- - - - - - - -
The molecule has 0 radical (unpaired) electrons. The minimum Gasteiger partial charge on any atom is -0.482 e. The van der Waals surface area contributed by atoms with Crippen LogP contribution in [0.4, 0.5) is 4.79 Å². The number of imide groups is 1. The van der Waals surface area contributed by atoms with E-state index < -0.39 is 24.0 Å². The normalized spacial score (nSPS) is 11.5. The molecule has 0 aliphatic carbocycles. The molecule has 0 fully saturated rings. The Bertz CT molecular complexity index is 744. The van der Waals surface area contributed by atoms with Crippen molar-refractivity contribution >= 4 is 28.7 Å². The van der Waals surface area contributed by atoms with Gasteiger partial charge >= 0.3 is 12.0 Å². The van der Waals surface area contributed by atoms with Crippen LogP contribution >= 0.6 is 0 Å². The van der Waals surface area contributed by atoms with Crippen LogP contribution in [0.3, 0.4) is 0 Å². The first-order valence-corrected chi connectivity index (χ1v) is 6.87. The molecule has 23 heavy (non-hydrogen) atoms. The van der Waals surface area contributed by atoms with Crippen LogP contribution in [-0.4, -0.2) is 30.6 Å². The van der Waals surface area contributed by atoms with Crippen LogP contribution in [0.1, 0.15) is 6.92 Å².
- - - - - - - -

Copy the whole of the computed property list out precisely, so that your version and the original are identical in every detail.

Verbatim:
The molecule has 0 radical (unpaired) electrons. The minimum Gasteiger partial charge on any atom is -0.482 e. The van der Waals surface area contributed by atoms with Crippen LogP contribution in [0.4, 0.5) is 4.79 Å². The number of imide groups is 1. The van der Waals surface area contributed by atoms with E-state index < -0.39 is 24.0 Å². The normalized spacial score (nSPS) is 11.5. The molecule has 0 aliphatic carbocycles. The molecule has 0 fully saturated rings. The Bertz CT molecular complexity index is 744. The van der Waals surface area contributed by atoms with Crippen molar-refractivity contribution >= 4 is 28.7 Å². The van der Waals surface area contributed by atoms with Gasteiger partial charge >= 0.3 is 12.0 Å². The van der Waals surface area contributed by atoms with Crippen LogP contribution >= 0.6 is 0 Å². The van der Waals surface area contributed by atoms with Crippen LogP contribution in [0.3, 0.4) is 0 Å². The first-order valence-corrected chi connectivity index (χ1v) is 6.87. The molecule has 23 heavy (non-hydrogen) atoms. The van der Waals surface area contributed by atoms with Crippen LogP contribution in [-0.4, -0.2) is 30.6 Å². The van der Waals surface area contributed by atoms with Crippen LogP contribution in [0.1, 0.15) is 6.92 Å².